In May, the NBS released comprehensive data on migrant workers, showing that intra-province (本地) migrants workers’ pay rose at the lowest level, compared to inter-province (外出) migrant workers’ pay, let alone relative to average wages across the country.
Additional data released this month from the NBS provides key economic indicators for the first half of the year. Youth unemployment hit record highs in the month of June. Approximately one in five young people between the ages of 16 and 24 were without a job.
Real disposable incomes crept up just three percent over last year, compared to growth rates of around 6.8 percent in the pre-pandemic years of 2018 and 2019, respectively. Real disposable incomes for urban residents, however, dropped by 0.9 percent in the first half of this year, while rural areas saw some growth.
In the early days of the pandemic, China's premier, Li Keqiang, noted that some 600 million citizens live on an income of just 1,000 yuan per month. He stressed that these citizens would need help and protection throughout the pandemic.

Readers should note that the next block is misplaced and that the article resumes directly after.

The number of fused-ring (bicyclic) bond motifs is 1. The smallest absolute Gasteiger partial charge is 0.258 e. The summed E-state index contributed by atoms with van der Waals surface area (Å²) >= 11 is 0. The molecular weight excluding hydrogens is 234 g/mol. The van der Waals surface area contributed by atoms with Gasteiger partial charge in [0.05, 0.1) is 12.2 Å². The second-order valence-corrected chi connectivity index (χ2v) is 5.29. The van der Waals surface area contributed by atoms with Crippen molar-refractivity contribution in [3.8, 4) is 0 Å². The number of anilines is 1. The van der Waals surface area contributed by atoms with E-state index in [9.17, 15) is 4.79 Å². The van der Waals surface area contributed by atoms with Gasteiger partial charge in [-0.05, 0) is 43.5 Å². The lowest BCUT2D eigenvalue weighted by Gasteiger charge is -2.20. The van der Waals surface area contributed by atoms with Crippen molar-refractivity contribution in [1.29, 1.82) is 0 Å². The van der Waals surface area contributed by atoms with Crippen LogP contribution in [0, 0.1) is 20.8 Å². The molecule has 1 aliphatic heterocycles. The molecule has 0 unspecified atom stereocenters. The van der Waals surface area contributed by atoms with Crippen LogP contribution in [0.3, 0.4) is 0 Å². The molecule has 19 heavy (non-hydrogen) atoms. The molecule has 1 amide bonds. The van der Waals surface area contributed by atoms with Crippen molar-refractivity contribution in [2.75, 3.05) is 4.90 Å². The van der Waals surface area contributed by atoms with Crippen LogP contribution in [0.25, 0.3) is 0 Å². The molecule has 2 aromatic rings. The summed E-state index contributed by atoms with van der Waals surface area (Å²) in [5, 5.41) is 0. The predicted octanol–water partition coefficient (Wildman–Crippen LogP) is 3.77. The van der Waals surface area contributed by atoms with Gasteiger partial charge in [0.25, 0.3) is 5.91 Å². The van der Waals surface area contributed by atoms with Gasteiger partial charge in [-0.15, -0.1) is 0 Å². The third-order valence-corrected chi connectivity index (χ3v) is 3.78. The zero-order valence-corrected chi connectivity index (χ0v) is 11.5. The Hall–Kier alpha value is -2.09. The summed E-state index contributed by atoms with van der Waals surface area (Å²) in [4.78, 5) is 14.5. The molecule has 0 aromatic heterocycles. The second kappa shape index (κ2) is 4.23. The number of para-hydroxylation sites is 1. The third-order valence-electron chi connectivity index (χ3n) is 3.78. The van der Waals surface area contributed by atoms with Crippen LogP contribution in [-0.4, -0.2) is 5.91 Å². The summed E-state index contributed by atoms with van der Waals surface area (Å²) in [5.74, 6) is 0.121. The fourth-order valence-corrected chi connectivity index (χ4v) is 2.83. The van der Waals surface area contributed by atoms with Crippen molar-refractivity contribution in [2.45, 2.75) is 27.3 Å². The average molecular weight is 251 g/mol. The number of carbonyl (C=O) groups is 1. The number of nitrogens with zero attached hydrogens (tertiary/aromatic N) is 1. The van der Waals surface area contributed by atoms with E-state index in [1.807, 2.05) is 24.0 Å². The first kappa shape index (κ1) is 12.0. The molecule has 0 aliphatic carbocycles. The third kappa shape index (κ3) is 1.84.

The outlook more than two years on has not improved. In fact, many of China’s local governments, including in major cities like Beijing and Shanghai, are choosing to support businesses over workers by delaying minimum wage hikes for the country’s lowest-paid employees.
Last week, Beijing decided against increasing the city’s minimum wage levels after a study of economic conditions by the Beijing Ministry of Human Resources and Social Security (MOHRSS):
Taking into account the impact of the Covid-19 epidemic on the economy and society, and after a joint tripartite study of labour relations in Beijing, the minimum wage standard in Beijing in 2022 will not be adjusted.